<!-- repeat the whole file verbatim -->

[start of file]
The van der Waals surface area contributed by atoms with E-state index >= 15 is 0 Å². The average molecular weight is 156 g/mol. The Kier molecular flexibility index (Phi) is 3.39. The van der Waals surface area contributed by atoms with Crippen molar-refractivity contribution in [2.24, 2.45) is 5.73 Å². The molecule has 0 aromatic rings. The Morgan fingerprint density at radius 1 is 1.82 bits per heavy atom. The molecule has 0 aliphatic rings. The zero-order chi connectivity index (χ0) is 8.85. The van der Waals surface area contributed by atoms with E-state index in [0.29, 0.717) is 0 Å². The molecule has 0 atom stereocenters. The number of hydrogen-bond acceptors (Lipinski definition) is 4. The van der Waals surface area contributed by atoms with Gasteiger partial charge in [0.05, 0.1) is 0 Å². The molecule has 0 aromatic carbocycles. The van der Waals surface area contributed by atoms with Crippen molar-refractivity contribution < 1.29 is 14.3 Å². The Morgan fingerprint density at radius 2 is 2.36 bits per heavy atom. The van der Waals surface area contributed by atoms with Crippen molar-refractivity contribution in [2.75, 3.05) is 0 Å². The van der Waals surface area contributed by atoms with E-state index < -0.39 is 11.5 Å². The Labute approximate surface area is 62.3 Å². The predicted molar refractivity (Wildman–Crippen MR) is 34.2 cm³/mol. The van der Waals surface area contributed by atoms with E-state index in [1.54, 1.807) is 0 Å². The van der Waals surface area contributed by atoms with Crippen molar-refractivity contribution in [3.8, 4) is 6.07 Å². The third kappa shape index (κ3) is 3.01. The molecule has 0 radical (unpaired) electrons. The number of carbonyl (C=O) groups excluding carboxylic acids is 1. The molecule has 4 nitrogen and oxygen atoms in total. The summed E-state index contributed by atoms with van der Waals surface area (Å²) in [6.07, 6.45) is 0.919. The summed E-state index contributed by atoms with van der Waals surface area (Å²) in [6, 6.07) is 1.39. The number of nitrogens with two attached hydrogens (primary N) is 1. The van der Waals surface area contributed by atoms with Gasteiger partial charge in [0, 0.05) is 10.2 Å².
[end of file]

The van der Waals surface area contributed by atoms with E-state index >= 15 is 0 Å². The average molecular weight is 156 g/mol. The Kier molecular flexibility index (Phi) is 3.39. The van der Waals surface area contributed by atoms with Crippen molar-refractivity contribution in [2.24, 2.45) is 5.73 Å². The molecule has 0 aromatic rings. The Morgan fingerprint density at radius 1 is 1.82 bits per heavy atom. The molecule has 0 aliphatic rings. The zero-order chi connectivity index (χ0) is 8.85. The van der Waals surface area contributed by atoms with E-state index in [0.29, 0.717) is 0 Å². The molecule has 0 atom stereocenters. The number of hydrogen-bond acceptors (Lipinski definition) is 4. The van der Waals surface area contributed by atoms with Gasteiger partial charge in [0.05, 0.1) is 0 Å². The molecule has 0 aromatic carbocycles. The van der Waals surface area contributed by atoms with Crippen molar-refractivity contribution < 1.29 is 14.3 Å². The Morgan fingerprint density at radius 2 is 2.36 bits per heavy atom. The van der Waals surface area contributed by atoms with Crippen molar-refractivity contribution in [2.75, 3.05) is 0 Å². The van der Waals surface area contributed by atoms with E-state index < -0.39 is 11.5 Å². The Labute approximate surface area is 62.3 Å². The predicted molar refractivity (Wildman–Crippen MR) is 34.2 cm³/mol. The van der Waals surface area contributed by atoms with E-state index in [1.54, 1.807) is 0 Å². The van der Waals surface area contributed by atoms with Crippen molar-refractivity contribution in [3.8, 4) is 6.07 Å². The third kappa shape index (κ3) is 3.01. The molecule has 0 radical (unpaired) electrons. The number of carbonyl (C=O) groups excluding carboxylic acids is 1. The molecule has 4 nitrogen and oxygen atoms in total. The summed E-state index contributed by atoms with van der Waals surface area (Å²) in [6.07, 6.45) is 0.919. The summed E-state index contributed by atoms with van der Waals surface area (Å²) in [6, 6.07) is 1.39. The number of nitrogens with two attached hydrogens (primary N) is 1. The van der Waals surface area contributed by atoms with Gasteiger partial charge in [0, 0.05) is 10.2 Å².